Paula Mitchell

Paula Mitchell

 

KINGSTON–It was like one giant Zumba party along the waterfront.

The seventh annual Let’s Move! Ulster Health Fair and Celebration brought hundreds to T.R. Gallo Park in an evening of fierce aerobics led by the troupe from the Center for Creative Education.

The third annual Diversity Parade heads down Broadway in Kingston on Wednesday evening. Photo by Paula Mitchell.

The event, organized by Bryant “Drew” Andrews, followed the city’s third annual Diversity Parade down Broadway. More than 50 units, including 15 school groups, participated.

Andrews, the artistic and wellness director at CCE, said the parade and group fitness were meant to bring the community together in a time of high tensions and general unrest.

“There’s so many things that are tearing us apart,” he said. “These events focus on everyone. It’s something that can bring respect and bring us together to celebrate differences and better understand differences and to walk and talk together.

“Both events are inter-generational and welcoming and open to all people, regardless of who you are. We care about us as a human race and bringing us all together.”

The flash mob dance included young children, teenagers, their parents and grandparents–many throwing their hands in the air and gyrating to upbeat music.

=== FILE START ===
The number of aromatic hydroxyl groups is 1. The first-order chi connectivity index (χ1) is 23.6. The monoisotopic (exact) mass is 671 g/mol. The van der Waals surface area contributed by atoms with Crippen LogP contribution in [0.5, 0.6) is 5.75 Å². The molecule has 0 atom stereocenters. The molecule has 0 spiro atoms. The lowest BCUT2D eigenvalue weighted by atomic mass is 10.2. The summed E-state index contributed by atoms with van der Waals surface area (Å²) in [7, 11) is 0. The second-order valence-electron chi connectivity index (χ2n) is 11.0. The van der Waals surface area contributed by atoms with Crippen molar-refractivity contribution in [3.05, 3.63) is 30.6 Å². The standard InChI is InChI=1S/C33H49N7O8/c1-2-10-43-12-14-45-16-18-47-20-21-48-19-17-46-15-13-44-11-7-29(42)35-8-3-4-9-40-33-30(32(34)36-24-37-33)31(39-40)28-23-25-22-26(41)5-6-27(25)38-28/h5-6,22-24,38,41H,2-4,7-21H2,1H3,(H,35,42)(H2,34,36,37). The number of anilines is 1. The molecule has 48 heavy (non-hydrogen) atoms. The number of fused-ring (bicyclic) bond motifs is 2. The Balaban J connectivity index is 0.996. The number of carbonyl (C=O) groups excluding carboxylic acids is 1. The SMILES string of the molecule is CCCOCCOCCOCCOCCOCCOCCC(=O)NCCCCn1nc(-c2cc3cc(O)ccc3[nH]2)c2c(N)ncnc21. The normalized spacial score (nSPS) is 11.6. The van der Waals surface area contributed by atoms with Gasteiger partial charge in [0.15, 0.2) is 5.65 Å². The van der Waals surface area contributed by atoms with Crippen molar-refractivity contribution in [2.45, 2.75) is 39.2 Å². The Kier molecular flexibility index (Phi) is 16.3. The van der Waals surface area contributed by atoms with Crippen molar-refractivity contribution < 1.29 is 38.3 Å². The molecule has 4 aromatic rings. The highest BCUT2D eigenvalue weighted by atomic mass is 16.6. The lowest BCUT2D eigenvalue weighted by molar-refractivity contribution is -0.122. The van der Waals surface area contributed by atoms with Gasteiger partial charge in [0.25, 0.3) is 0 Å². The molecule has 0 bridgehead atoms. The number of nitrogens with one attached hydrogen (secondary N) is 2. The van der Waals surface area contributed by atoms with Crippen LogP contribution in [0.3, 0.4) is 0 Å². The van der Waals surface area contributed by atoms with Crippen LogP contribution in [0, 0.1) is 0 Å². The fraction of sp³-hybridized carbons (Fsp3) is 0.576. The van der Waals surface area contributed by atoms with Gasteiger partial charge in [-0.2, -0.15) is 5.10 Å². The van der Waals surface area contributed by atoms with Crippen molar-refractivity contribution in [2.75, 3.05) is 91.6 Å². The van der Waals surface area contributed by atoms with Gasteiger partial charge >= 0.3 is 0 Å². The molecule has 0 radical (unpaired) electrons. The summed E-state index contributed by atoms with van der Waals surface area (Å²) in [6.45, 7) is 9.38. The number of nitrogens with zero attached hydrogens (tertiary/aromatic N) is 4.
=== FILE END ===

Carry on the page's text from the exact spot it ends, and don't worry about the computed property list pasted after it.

The Diversity Parade featured 50 units, including 15 school groups. Photo by Paula Mitchell.

Other dance companies also performed, and fitness demonstrations including yoga, Tai Chi and Zumba were featured on a stage along the Rondout Creek.

In addition, the Percussion Orchestra of Kingston (POOK) and the Energy Dance Company showed their stuff.

Andrews said the event was modeled after former First Lady Michelle Obama’s Let’s Move! public health campaign. The thrust behind the local fitness event is to fight local childhood obesity and physically engage young people and adults.

“We used that to bring the community together and develop a healthier mindset,” Andrews said.

He opted to hold it on a Wednesday evening because residents tend to stay put during the work week. Having it on the first day of summer also is a good way to get everyone revved up for the hot days ahead, Andrews said.

“To us, it’s been a lucky day. When we had it on the weekend, it wasn’t well-attended. We have it at the end of the school year, so it’s almost a last-day celebration with fun, food, music and community. You can’t go wrong.”

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